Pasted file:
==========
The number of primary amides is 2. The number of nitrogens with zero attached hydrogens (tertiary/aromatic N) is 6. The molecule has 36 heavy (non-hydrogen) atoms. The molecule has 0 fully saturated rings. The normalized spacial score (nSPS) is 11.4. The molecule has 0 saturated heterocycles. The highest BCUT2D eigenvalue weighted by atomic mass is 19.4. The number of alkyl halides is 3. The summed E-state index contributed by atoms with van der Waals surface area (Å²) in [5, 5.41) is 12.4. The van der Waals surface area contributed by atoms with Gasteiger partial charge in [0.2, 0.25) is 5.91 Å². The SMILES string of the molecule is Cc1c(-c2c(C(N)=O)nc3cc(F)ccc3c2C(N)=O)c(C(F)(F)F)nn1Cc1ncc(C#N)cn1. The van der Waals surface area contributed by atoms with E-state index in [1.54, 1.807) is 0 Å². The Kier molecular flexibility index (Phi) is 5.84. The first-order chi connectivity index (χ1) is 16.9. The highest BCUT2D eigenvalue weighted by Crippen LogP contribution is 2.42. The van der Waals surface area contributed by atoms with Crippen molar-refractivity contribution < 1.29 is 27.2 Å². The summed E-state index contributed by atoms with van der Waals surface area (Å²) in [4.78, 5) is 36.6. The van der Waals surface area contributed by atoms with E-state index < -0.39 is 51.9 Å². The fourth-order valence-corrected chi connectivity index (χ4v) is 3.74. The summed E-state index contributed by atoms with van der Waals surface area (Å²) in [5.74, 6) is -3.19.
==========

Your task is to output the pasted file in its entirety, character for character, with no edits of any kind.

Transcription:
The number of primary amides is 2. The number of nitrogens with zero attached hydrogens (tertiary/aromatic N) is 6. The molecule has 36 heavy (non-hydrogen) atoms. The molecule has 0 fully saturated rings. The normalized spacial score (nSPS) is 11.4. The molecule has 0 saturated heterocycles. The highest BCUT2D eigenvalue weighted by atomic mass is 19.4. The number of alkyl halides is 3. The summed E-state index contributed by atoms with van der Waals surface area (Å²) in [5, 5.41) is 12.4. The van der Waals surface area contributed by atoms with Gasteiger partial charge in [0.2, 0.25) is 5.91 Å². The SMILES string of the molecule is Cc1c(-c2c(C(N)=O)nc3cc(F)ccc3c2C(N)=O)c(C(F)(F)F)nn1Cc1ncc(C#N)cn1. The van der Waals surface area contributed by atoms with E-state index in [1.54, 1.807) is 0 Å². The Kier molecular flexibility index (Phi) is 5.84. The first-order chi connectivity index (χ1) is 16.9. The highest BCUT2D eigenvalue weighted by Crippen LogP contribution is 2.42. The van der Waals surface area contributed by atoms with Crippen molar-refractivity contribution < 1.29 is 27.2 Å². The summed E-state index contributed by atoms with van der Waals surface area (Å²) in [4.78, 5) is 36.6. The van der Waals surface area contributed by atoms with E-state index < -0.39 is 51.9 Å². The fourth-order valence-corrected chi connectivity index (χ4v) is 3.74. The summed E-state index contributed by atoms with van der Waals surface area (Å²) in [5.74, 6) is -3.19.